On this week’s episode of Teen Mom,  Catelynn and Tyler discussed how things would be different for them now that Tyler has officially graduated high school and will start college classes while Catelynn continues to finish her high school classes. One of Catelynn’s concerns was the ladies who Tyler might meet at college, and she half-joked but half-seriously suggested that he wear an engagement ring to let them know he was taken. His response? He doesn’t have to wear an engagement ring, but Catelynn does because she’s a woman.

Engagements and weddings are littered with patriarchal undertones, and Catelynn was right to question why Tyler didn’t wear an engagement ring. Catelynn wears a ring around her finger 24/7 that lets any passerby know that someone else has staked his claim, yet Tyler isn’t expected to — and doesn’t see a purpose — in doing the same for Catelynn. She is merely asking for equality, but Tyler shuts her down with the old standby of “that’s just tradition.”

Just because something is tradition, though, doesn’t mean it’s logical or the best way to do something. Is the best way to show a mutual commitment to each other that only the woman wears an engagement ring? Not really, especially when the woman is vocal about not wanting to be the only one in the relationship doing so. But Tyler completely disregarded her arguments anyway, unwilling to entertain them because it’s easier to keep with tradition than break the mold.

And it might be easier to keep with tradition than field questions about why he’s wearing an engagement ring even though he’s a dude, but they plan on getting married — shouldn’t he be most concerned with his partner’s feelings as opposed to society’s feelings? It’s times like these when we really need to think critically about our actions. When your response to a question is, “Because that’s just how it’s done,” then you need to step back and ponder, “But why is it always done this way? Is that motivation something I believe in?”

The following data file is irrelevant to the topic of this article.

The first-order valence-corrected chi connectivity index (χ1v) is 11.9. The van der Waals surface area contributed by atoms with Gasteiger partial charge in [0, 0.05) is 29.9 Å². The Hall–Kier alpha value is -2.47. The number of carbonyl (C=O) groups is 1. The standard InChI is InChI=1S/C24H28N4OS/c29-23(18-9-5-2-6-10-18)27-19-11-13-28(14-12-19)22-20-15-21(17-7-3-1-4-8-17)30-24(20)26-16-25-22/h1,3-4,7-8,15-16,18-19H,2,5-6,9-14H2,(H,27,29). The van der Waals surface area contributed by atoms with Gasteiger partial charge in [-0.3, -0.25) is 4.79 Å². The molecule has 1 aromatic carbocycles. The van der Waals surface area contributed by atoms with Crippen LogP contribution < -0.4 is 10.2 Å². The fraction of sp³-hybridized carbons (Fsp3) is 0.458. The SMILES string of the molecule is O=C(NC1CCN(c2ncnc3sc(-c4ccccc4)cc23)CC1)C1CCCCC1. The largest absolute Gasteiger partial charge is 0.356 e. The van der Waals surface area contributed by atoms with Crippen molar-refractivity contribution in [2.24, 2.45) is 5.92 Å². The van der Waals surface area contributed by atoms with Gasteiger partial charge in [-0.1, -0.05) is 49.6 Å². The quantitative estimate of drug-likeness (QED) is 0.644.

Though Catelynn’s motivation — so that girls will know you’re engaged and won’t talk to you — doesn’t exactly exemplify trustworthiness, the bigger problem in this argument was that Tyler so quickly aimed to end it with, “You’re a woman, so deal with the inequality.” It’s times like these that couples could and should think critically about a solution or compromise that satisfies them both, rather than rely on a tradition that will leave someone — likely the woman if we’re talking heterosexual relationships — feeling unheard and unfulfilled.

What do shoes, Frappuccino and birth control have in common?

August 5, 2011

That unlike many women in this country, Fox News commentator Dana Perino can afford all three, or at least that’s what I infer from this tidbit:

Now, I might be for [free birth control], if I didn’t see a lot of people out there able to buy a new pair of shoes. I mean, we have to be able to make some choices here … How are we going to define poor? Because who is not in that category now who can’t get free birth control anyway? … If you can afford a $5 Frappuccino at Starbucks, look, you can pay your $5 co-pay.

Where oh where to begin? I guess I’ll just make a list:

  1. Sometimes people need new shoes? Is Dana Perino’s definition of poor that you need to be walking around barefoot and unable to afford a pair of shoes, and then she’ll consider that you need free birth control? People just don’t look poor enough to her yet. Maybe she means that she sees a lot of people buying shoes, and knows they are buying Louboutins instead of a Nuva Ring? Maybe the “lot of people” you see buying shoes aren’t the same ones who can’t afford birth control. Just a thought.